Over the previous years, Dave had showcased his versatility admirably. Again, we knew that the young artist could produce bangers for the club and make radio-friendly hits, but 'Psychodrama' served a different purpose altogether. This journey of self-exploration and discovery proves to be a gritty, often unsettling but always thrilling journey into the pain, societal injustices and industry issues that its host sees in his everyday life. “Stop all the pain, how do you stop all the pain?”. From the jump, Dave commands our attention with gripping presence. The man has a story to tell and things to get off his chest the best way he knows how.

The lead single from the album ‘Black’ debuted on BBC Radio 1 receiving backlash from a select audience who felt offended by the song, remarkably. This track is a confident, proud anthem detailing Dave’s personal experience as a young black man in modern-day Britain. It cleverly emphasises the limits of language on racial identity and diversity, in a country where the media and politicians continue to fail at representing ethnic minority experiences. The lack of a hook, piano instrumentation and excellent production from Fraser T. Smith all add to the tracks compelling nature, allowing the audience to formulate their opinions and open conversation with ease. Black rightly shatters stereotypes and bias all while serving some home truths regarding ingrained societal issues still existing today. ‘Streatham’ calls upon Dave’s tried and tested conscious rap formula for which his fans adore him. Slick wordplay and punchlines keep the listener on their toes, constantly surprised by the creativity in his writing and comfortable knowledge of the pop culture. The progressive evolution of the beat throughout the track adds to the heightened drama, transporting us to the midst of South London’s concrete jungles all from the safety of our Beats Solo headphones. And Dave hasn’t forgotten the capital audience who gave him his start, the song is littered with London specific references that may go amiss with the casual listener. “My young G’s done draws and eights, Now he’s cutting through bricks like the 118” The track not only serves as a rundown of Dave’s personal experience in this setting but an educational look at the streets that raised him. Similarly, ‘Screwface Capital’ is laden with accessible takes on his harsh home setting, with a dark yet gentle instrumental to match. But it’s not all doom and gloom here. Tracks such as Purple Heart and Voices ease the tension. While Location featuring Burna Boy and a production tag from Jae5 quickly became a summer anthem for the long days in the park and endless summer nights. Not only do these tracks lighten up the project significantly, but they also provide appeasement for Dave’s growing audience of casual listeners perhaps not acquaint with a hard-playing field of the UK rap scene.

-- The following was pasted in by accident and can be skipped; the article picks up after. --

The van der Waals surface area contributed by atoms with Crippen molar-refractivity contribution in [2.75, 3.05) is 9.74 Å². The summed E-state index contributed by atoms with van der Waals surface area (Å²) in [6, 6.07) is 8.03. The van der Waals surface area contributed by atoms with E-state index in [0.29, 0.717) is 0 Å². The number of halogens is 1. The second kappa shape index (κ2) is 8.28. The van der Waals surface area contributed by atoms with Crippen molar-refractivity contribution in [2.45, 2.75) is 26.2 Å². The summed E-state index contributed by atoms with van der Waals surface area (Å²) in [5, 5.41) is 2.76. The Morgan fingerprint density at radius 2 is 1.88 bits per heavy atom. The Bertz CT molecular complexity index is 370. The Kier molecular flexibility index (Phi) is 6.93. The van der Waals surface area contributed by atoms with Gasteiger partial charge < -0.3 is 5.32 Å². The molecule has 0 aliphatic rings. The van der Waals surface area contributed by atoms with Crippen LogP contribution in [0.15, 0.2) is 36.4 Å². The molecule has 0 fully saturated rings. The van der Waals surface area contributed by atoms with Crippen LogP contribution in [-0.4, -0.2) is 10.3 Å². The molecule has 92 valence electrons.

The album closes with Drama, a song featuring excerpts from real-life conversations between Dave and his elder brother who is currently serving a life sentence. “I lost the only person I ever fucking idolised”. This track displays Dave’s pain at the point of conception, detailing the complex impact that this conviction had on his own mentality, and ultimately how the emotions caused by this event led to determination in music. Psychodrama is an unapologetic, raw, emotional and intensely gripping journey through Dave’s experience in life so far. The album works magnificently as a platform on which Dave can display his technical skill as a rapper, but also as a depiction of the wins and losses he has garnered so far. He produced an artistic masterpiece here, one which surely stands out as one of the finest projects the UK scene has ever produced. It seems only right that the project was honoured with the Mercury Prize, as its importance should not be undermined.

It’s easy to forget that this young artist is only twenty-one years old. The importance he already holds in the landscape of British music stands as an incredible testament to his work ethic and talent. After closing another sold-out run of UK shows with a celebratory homecoming Brixton gig, he now embarks on his first foray into America. If their response to ‘Location’ is anything to go by, Santan will break ground on the far shores of the Atlantic as he has done at home. He truly stands as one of the most important creators of the decade.